Below is Part 30 of my review of “Anarchy, State, and Utopia”, which covers the sixth subsection of Chapter 5 (pp. 110-113), where I review — and rip apart — Nozick’s solution the problem of risky independents.
To his credit, Nozick recognizes the reciprocal nature of the relationship between private protection agencies and independents in the sixth subsection of Chapter 5 (pp. 110-113). Specifically, if a protection agency decides to prohibit independents from exercising their right of self-help against due-paying members of the agency (on the pretext that the guilt-finding procedures of independents are unreliable and unfair), such a prohibition would impose a significant disadvantage on independents. So, what is to be done? In a word: compensation.
In summary, Nozick re-introduces his principle of compensation from Chapter 4 of ASU (p. 110, emphasis added by us): “The clients of the protection agency, then, must compensate the independents for the disadvantages imposed upon them by being prohibited self-help enforcement of their own [natural] rights against the agency’s clients.” So far, so good. But, alas, to make this scheme workable, Nozick qualifies his compensation principle in a major…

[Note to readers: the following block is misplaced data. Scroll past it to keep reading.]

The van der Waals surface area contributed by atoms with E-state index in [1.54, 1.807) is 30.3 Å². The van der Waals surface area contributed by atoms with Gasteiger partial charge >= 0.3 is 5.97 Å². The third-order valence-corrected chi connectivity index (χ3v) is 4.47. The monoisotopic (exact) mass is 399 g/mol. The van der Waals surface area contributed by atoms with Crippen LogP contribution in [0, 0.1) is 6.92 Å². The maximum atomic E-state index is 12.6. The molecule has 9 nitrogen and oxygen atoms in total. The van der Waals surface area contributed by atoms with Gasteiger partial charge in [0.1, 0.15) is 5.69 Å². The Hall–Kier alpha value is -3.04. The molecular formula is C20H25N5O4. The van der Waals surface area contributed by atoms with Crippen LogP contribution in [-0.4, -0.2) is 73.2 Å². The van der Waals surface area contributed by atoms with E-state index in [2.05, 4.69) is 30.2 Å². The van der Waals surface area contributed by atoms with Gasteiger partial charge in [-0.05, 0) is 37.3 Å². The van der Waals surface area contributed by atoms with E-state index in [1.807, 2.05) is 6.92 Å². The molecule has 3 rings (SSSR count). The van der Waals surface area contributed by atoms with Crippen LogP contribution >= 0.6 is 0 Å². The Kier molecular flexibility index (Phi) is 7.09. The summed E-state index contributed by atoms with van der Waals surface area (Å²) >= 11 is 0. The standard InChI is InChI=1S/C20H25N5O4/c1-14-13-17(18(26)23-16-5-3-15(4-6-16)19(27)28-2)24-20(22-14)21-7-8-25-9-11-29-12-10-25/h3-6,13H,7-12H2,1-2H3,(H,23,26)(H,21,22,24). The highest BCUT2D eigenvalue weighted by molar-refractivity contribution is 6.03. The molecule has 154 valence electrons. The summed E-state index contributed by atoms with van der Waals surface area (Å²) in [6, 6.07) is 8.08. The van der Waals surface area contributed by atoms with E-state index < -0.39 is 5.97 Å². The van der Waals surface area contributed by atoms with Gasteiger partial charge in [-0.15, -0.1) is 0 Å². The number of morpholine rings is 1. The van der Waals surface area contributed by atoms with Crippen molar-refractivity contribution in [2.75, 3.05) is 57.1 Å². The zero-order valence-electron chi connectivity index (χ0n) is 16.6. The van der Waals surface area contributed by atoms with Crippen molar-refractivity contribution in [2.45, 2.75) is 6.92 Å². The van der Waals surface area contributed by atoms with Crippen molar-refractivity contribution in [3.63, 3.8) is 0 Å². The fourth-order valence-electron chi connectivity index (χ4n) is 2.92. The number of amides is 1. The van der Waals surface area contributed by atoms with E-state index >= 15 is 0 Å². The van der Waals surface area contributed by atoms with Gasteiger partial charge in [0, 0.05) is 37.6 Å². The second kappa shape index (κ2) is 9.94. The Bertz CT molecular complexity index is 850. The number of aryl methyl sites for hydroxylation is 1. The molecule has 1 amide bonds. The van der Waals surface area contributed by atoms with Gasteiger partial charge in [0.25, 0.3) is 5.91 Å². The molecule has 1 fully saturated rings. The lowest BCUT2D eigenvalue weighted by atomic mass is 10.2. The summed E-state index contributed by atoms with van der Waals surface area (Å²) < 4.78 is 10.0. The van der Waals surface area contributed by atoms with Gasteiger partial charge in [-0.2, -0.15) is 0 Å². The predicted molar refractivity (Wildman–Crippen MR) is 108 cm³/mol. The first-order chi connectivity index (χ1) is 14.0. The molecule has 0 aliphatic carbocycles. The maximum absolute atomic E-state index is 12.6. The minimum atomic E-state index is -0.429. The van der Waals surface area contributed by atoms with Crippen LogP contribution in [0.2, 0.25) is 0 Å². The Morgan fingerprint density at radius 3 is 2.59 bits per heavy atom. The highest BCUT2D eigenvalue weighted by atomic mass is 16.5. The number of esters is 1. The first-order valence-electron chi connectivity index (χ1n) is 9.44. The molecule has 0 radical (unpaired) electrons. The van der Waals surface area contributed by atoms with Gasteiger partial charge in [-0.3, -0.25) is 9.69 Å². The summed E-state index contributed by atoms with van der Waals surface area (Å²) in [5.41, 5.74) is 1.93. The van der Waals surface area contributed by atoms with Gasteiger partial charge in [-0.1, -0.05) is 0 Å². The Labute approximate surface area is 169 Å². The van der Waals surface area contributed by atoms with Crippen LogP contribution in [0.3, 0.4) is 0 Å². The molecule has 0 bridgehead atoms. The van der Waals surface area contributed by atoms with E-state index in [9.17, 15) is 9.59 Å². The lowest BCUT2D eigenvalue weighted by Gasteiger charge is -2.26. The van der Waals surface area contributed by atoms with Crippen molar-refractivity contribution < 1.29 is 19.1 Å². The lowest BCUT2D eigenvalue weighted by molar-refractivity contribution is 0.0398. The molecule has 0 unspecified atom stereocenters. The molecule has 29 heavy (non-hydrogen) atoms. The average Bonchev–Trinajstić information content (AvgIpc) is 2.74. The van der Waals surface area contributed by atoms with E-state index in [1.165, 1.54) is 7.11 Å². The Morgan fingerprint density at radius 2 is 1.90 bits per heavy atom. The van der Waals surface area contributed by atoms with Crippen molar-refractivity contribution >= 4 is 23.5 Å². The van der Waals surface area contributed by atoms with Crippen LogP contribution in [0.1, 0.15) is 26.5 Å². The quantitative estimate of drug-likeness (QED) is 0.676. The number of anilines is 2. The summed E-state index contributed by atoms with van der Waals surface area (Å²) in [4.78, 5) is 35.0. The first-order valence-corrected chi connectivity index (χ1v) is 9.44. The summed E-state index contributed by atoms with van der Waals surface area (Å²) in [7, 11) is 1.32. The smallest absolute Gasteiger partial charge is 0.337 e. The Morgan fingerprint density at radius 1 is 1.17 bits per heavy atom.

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In most manifestations of stateless provision of defense services there will be spillover-effects for free riders. As briefly mentioned in Chris Coyne and Nathan Goodman’s 2020 paper (see link below).
Click to access tir_25_2_08_coyne.pdf
In my humble opinion, the best structure for enforcing payment for the private production of defense services would be to bundle the dues into HOA fees.
If the members of the HOA board / community members determine they would prefer to form their own militia versus paying “professionals” they can vote to terminate this service.
Thanks for the link. I will check it out (and reply to your email from last week) …